DE/nrand/2 is an extension of the DE/rand/2 DE mutation strategy (Price et al. 2006) which efficiently handles multimodal functions by incorporating information regarding the neighbourhood of each potential solution to accurately locate and maintain many global optimisers without the need for additional parameters. To do so, the method evolves each individual by applying as a base vector its nearest neighbour individual in an attempt to maintain the individual to the vicinity of an optimum and to simultaneously explore the search space by incorporating random vectors into the differences of the mutation scheme. In addition, DE/nrand/2 uses a mutation factor \(F\) to control the amplification of the difference between two individuals and to prevent the risk of stagnation of the search process.

The last DE extension considered, MOBiDE (Basak et al. 2012), proposes a biobjective formulation of the multimodal optimisation and uses DE together with non-dominated sorting followed by hypervolume measure-based sorting to detect a set of solutions corresponding to both global and local optima. In MOBiDE formulation, while the first objective remains as the multimodal function under test, the second objective is chosen as the averaged Euclidean distance of a solution from all other population members and is maximised to prevent the population from converging to a single optimum. It is necessary to have a proper compromise between the two objectives to lead the individuals to find all the global optima. MOBiDE maintains an external archive to keep track of solutions having the current best fitness values, preventing the generation of new solutions near solutions already stored in it and reducing the total number of function evaluations required to detect all the global peaks successfully.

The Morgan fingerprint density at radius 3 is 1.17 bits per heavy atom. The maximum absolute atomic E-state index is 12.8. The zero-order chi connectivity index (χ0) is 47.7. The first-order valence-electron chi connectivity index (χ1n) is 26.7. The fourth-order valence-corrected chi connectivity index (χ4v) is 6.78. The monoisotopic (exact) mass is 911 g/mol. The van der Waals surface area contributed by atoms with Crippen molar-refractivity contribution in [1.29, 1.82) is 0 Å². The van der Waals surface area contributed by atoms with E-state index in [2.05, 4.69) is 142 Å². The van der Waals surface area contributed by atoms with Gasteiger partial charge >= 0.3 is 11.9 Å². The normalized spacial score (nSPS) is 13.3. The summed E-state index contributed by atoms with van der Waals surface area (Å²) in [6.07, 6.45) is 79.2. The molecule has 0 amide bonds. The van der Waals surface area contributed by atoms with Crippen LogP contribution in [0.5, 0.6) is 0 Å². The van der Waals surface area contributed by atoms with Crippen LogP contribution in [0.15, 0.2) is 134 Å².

NichePSO (Brits et al. 2002) is a niching-based extension of particle swarm optimisation (Kennedy & Eberhart 1995) for multimodal optimisation. NichePSO extends the unimodal particle swarm optimiser (Kennedy & Eberhart 1995) to efficiently locate multiple optimal solutions by using a niching approach (based on subswarms (Lovbjerg et al. 2001)) to maintain diversity in population and the Guaranteed Convergence Particle Swarm optimisation (GCPSO) algorithm (Bergh & Engelbrecht 2002) to optimise the NichePSO subswarms. The method uses a maximum allowed radius \(R_{max}\) parameter to clear solutions into subswarms and two parameters (\(\delta\) and \(\mu\)) for creating and merging subwarms. The \(\delta\) parameter identifies and creates subswarms by joining a particle and its closest topological neighbours, while \(\mu\) merges subswarms composed of particles which are sufficiently similar to each other.


PNA-NSGA-II (Bandaru & Deb 2013) is an extension of NSGA-II (Deb et al. 2002) which combines the concept of dominance and diversity preservation of evolutionary multiobjective optimisation and variable-space niching for multimodal optimisation. In the PNA-NSGA-II, the original problem becomes a bi-objective one by taking the original objective as the first objective and a suitable second objective. Then, the bi-objective problem is solved using NSGA-II with a modified dominance criterion and an adaptive constraint to allow the method to locate and preserve both global and local optima. PNA-NSGA-II introduces a scheme for niching in the decision space which uses available parameters to tune itself.

Model Description

Model structure